● Professional Management: UPREITs are professionally managed by individuals with experience in the real estate sector. They can provide insight into how to strive to accommodate changing markets, trends that many real estate investors cannot respond to.
● Laddered Financing: Unlike individual ownership, UPREITs leverage laddered financing, providing potential stability through economic cycles. Laddered financing relies upon multiple lending sources, varying in rates and maturity dates.
● Increased Liquidity Potential: Most UPREITs are not publicly traded REITs. Generally, these trusts are structured to allow investors to sell their shares at specific intervals, providing more potential for liquidity than DSTs and individual property ownership. However, investors typically must invest for at least one year before selling their shares. Upon sale, investors should be conscious of what tax implications they may face. Additionally, the resale of shares is not guaranteed.
● Better Growth: REITs have more controllable variables that may drive value. For example, unlike DSTs, REITs can trade properties held within the trust. Therefore, they can exchange lower-performing assets to seek tobetter meet the pro-forma returns outlined for investors.
Risks of a 721 Exchange
While there are various benefits of a 721 exchange, risks also exist. Investors considering a 721 exchange must understand that following a 721 exchange, their investment no longer qualifies for a 1031 exchange. As a result, investors must either remain invested or pay capital gains upon liquidation. This differs from a traditional 1031 exchange, whereas investors can continue to exchange so long as the properties and the exchange meet the guidelines outlined by section 1031.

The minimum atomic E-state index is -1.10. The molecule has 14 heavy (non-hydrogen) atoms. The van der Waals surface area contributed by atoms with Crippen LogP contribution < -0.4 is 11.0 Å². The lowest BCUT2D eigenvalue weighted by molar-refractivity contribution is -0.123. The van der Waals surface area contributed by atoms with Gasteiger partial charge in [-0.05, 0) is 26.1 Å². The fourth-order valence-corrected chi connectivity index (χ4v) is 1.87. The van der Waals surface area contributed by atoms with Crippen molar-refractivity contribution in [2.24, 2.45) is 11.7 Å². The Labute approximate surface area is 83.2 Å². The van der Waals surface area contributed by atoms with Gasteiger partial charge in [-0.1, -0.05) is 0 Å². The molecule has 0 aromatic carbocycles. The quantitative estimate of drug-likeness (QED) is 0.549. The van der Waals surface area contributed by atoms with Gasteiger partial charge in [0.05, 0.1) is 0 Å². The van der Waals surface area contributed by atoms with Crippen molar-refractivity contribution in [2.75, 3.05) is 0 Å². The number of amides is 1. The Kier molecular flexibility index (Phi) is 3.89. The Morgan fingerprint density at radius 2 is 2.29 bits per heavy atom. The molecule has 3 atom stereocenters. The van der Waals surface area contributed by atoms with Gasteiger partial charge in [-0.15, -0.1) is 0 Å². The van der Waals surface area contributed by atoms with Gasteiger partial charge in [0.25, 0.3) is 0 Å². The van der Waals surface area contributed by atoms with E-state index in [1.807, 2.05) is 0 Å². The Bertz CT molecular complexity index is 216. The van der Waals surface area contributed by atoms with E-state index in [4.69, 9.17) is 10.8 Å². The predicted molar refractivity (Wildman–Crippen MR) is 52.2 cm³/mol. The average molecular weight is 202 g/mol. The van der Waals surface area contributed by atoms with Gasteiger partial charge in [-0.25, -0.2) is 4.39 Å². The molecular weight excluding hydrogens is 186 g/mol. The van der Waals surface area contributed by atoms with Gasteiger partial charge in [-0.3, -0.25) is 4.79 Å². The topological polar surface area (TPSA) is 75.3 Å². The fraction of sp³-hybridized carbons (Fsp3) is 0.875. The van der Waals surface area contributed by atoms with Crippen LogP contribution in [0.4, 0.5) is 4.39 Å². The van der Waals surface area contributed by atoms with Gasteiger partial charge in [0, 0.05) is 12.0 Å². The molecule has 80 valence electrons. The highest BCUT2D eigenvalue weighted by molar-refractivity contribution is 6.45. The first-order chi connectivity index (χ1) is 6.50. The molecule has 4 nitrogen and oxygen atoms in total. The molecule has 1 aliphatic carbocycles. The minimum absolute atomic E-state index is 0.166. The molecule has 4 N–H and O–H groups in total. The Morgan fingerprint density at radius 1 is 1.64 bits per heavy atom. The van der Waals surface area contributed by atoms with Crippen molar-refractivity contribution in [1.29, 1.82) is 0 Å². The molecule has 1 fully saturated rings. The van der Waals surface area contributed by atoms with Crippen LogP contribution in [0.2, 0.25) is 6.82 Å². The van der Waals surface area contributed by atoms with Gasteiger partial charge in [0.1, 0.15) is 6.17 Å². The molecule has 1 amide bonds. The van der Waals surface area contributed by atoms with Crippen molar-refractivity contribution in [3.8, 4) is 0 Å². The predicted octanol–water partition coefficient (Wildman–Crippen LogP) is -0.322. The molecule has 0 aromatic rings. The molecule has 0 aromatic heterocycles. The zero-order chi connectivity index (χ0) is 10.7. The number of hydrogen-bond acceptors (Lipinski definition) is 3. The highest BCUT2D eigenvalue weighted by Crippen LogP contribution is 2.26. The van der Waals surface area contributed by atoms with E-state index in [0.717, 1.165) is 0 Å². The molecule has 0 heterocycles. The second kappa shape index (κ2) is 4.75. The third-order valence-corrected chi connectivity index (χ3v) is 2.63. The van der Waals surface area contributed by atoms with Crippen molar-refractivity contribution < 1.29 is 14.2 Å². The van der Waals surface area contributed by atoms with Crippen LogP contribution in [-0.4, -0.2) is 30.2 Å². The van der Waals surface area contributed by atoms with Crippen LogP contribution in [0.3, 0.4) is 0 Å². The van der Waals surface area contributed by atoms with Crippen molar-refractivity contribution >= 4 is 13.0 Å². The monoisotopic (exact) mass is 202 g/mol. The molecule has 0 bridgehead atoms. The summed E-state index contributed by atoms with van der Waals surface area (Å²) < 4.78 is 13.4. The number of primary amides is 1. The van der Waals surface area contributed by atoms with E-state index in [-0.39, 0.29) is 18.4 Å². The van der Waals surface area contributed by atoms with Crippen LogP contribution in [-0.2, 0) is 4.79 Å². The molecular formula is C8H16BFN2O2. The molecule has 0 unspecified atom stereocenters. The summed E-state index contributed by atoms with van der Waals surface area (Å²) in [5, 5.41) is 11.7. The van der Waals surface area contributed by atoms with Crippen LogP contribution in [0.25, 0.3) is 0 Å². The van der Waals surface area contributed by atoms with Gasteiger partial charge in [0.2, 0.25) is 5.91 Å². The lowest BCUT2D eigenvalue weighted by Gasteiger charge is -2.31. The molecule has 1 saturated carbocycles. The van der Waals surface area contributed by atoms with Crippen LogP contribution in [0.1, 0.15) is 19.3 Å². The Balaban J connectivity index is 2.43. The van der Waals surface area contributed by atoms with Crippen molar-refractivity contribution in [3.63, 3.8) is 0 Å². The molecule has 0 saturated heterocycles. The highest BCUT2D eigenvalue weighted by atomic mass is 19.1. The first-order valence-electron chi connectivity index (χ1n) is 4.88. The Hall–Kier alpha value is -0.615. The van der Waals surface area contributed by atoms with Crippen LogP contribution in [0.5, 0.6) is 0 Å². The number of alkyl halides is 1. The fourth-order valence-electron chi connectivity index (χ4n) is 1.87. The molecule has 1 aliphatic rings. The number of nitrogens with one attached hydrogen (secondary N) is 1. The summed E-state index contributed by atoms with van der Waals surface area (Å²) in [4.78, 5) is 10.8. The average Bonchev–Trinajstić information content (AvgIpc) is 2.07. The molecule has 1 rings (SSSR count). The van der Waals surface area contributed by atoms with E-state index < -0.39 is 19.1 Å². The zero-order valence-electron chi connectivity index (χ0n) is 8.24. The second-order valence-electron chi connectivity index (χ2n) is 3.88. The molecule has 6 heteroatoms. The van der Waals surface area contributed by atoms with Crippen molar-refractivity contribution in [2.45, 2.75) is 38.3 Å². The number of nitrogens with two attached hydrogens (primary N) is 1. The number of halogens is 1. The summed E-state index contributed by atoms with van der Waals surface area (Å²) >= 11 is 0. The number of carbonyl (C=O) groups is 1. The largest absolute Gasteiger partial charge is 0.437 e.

Furthermore, especially when DSTs are structured to transition to an UPREIT, investors should review the experience of its sponsors. DSTs offering 721 options may not have a REIT yet established and may have minimal or no experience in the sector.
Lastly, investors considering a 721 exchange must take caution and understand that there is no guarantee. At the time of acquisition, the REIT must want the investor’s property or DST for their portfolio. If the investor’s property becomes undesirable to the REIT, the REIT has no obligation to buy it at the previously negotiated price; they’re only required to offer fair market value (FMV).
Learn About 721 Exchanges
If conducted correctly, a 721 exchange could provide strong benefits. However, if the guidelines of section 721 are not adhered, heavy tax consequences could be incurred by the investor.
Therefore, before completing any transaction, it’s well advised to seek professional advice regarding your exchange.
Not an offer to buy, nor a solicitation to sell securities. All investing involves risk of loss of some or all principal invested. Past performance is not indicative of future results. Speak to your finance and/or tax professional prior to investing. Any information provided is for informational purposes only.
Securities offered through Emerson Equity LLC Member: FINRA/SIPC. Only available in states where Emerson Equity LLC is registered. Emerson Equity LLC is not affiliated with any other entities identified in this communication.
1031 Risk Disclosure:
· There’s no guarantee any strategy will be successful or achieve investment objectives;
· All real estate investments have the potential to lose value during the life of the investments;
· The income stream and depreciation schedule for any investment property may affect the property owner’s income bracket and/or tax status. An unfavorable tax ruling may cancel deferral of capital gains and result in immediate tax liabilities;
· All financed real estate investments have potential for foreclosure;
· These 1031 exchanges are offered through private placement offerings and are illiquid securities. There is no secondary market for these investments.
· If a property unexpectedly loses tenants or sustains substantial damage, there is potential for suspension of cash flow distributions;
· Costs associated with the transaction may impact investors’ returns and may outweigh the tax benefits
Securities offered through Emerson Equity LLC, member FINRA / SIPC. This is not an offer to buy or sell securities. Securities investing carries an inherent risk of loss of some or all of the principal invested. We are not tax professionals. You should always discuss your investments with a tax professional prior to investing. Securities are sold only in those states where Emerson Equity LLC is registered. Perch Wealth LLC and Emerson Equity LLC are not affiliated. COMPANY and Emerson Equity LLC do not provide legal or tax advice. Securities offered through Emerson Equity LLC Member FINRA / SIPC and MSRB registered. Emerson Equity LLC is unaffiliated with any entity herein.